THE public has been warned to stay away from Camp Lejeune after unexploded mines and ammunition were found on a stretch of beach at the base.
The warning comes just weeks after three children were found dead at the Marine Corps training base in Jacksonville, North Carolina on April 16.
Officials have warned that one wrong step on the hidden explosives located on Browns Island could potentially be fatal, WCTI reports.
Some of the ammunition fired during training drills dates back to before World War II.
Camp Lejeune’s Range Control Officer Nicholas Klaus said: “Over the years, there have been thousands and thousands and thousands of live rounds of ammunition aimed at this area.”
He warned that up to 10 percent of the ammunition may not explode for years.
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Klaus added: “It may look like just a piece of ruddy, crusty metal. But in all likelihood, it could be an unexploded bomb and if you shift it the wrong way or it just decides now is the time to go off, it could go off and certainly could injure you.”
Meanwhile, Captain Will Mueller, an explosive ordnance disposal technician, warned: “We can’t make any of these areas safe.”
Warning the public to stay away, he described Browns Island as “too hazardous” for boaters and beachgoers.
In September 2021, base officials sent warning letters to those who trespassed on Browns Island.
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Military police and the US Coast Guard monitor the beach and if caught, violators could get a six-month jail sentence or a fine worth up to $5,000, according to Camp Lejeune’s Browns Island policy.
Last June, officials unearthed a 250-pound unexploded device that dated back to World War II, The Jacksonville Daily News reported.
Gunnery Sergeant Christopher Guillory said: “Any movement or jarring of the UXO (unexploded ordnance) especially by boat or watercraft, could be enough to function and create a detonation.”
Guillory warned that if the device detonated, it was strong enough to destroy an armored vehicle.
And, the impact of Hurricane Florence in 2018, which left North Carolina reeling, helped officials unearth previously hidden unexploded ammunition.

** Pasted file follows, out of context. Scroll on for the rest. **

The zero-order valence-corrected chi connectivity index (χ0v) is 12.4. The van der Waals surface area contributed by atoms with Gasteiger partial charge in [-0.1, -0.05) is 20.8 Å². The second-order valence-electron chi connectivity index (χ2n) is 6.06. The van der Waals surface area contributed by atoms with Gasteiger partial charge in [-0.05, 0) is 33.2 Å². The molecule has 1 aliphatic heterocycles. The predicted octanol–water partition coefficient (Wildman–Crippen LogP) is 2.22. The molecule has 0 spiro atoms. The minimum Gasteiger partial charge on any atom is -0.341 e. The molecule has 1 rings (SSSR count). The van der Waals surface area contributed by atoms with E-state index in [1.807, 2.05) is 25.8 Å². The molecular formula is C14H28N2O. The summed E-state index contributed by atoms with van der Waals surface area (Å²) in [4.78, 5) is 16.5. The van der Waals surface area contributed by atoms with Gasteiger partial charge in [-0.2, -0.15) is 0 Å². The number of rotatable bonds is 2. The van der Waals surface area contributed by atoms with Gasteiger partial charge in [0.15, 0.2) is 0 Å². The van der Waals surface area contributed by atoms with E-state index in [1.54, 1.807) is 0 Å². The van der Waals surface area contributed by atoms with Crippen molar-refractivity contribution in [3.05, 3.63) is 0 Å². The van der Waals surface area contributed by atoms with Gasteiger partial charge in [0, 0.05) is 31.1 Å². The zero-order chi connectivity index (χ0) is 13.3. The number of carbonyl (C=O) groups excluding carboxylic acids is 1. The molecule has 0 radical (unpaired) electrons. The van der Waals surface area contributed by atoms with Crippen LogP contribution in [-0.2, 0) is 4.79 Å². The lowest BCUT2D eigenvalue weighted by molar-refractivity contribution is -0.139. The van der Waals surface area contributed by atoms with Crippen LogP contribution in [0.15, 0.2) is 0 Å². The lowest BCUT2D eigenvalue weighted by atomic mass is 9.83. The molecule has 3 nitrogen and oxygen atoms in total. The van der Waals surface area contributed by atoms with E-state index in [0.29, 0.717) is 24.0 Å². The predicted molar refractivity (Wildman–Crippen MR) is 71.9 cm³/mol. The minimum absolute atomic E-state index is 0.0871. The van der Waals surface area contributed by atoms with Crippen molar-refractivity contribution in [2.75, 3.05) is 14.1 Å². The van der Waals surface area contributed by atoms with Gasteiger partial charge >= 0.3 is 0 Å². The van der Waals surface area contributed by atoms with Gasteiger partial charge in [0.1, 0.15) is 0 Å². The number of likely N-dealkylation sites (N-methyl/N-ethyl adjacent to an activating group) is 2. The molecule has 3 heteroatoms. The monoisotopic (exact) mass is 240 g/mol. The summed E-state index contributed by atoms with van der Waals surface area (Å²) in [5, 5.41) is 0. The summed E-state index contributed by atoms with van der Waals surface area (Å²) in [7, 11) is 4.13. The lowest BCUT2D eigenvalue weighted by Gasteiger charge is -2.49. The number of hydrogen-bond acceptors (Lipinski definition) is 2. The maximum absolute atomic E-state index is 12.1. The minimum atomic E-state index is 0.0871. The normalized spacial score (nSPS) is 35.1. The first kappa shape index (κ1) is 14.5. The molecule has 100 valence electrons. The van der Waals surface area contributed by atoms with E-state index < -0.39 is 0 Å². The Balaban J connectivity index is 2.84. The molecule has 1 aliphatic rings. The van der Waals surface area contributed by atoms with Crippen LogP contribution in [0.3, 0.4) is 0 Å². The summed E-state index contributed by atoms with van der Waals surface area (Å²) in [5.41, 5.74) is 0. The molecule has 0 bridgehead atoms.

Last month, the base was rocked after three kids, including a four-month-old baby boy, were found dead.
The baby passed away at his parents’ home in Midway Park. His name hasn’t been revealed.
His cause of death also remains unknown as his death certificate says “pending”, WITN reported.
And, two siblings, four and six, passed away at their parents' home in the Berkeley Manor housing area.
Officials have confirmed no gun was involved but a spokesperson for the Naval Criminal Investigative Service refused to provide any further details.
They said: "Out of respect for the investigative process, NCIS does not comment on or confirm details relating to ongoing investigations."
In January, two Marine Corps were killed near the military base.
Lance Cpl. Jonathan Gierke, 19, and Pcf. Zachary W. Riffle, 18 died after their military vehicle rolled over.
The 2nd Marines Logistics Group confirmed that a total of 17 other people had been injured.
MCB Camp Lejeune, which has been used since 1941, has 14 miles of beach that are used for amphibious assault training.
Between 1953-87, people living or working at the base were potentially exposed to toxic water.
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Toxins included trichloroethylene, benzene, and perchloroethylene and the concentration of the water was between 240-3400 times higher than the level allowed by safety standards at the time.
Decades later, scientists linked possible exposure to toxic water to diseases such as kidney cancer, leukemia, and liver cancer.
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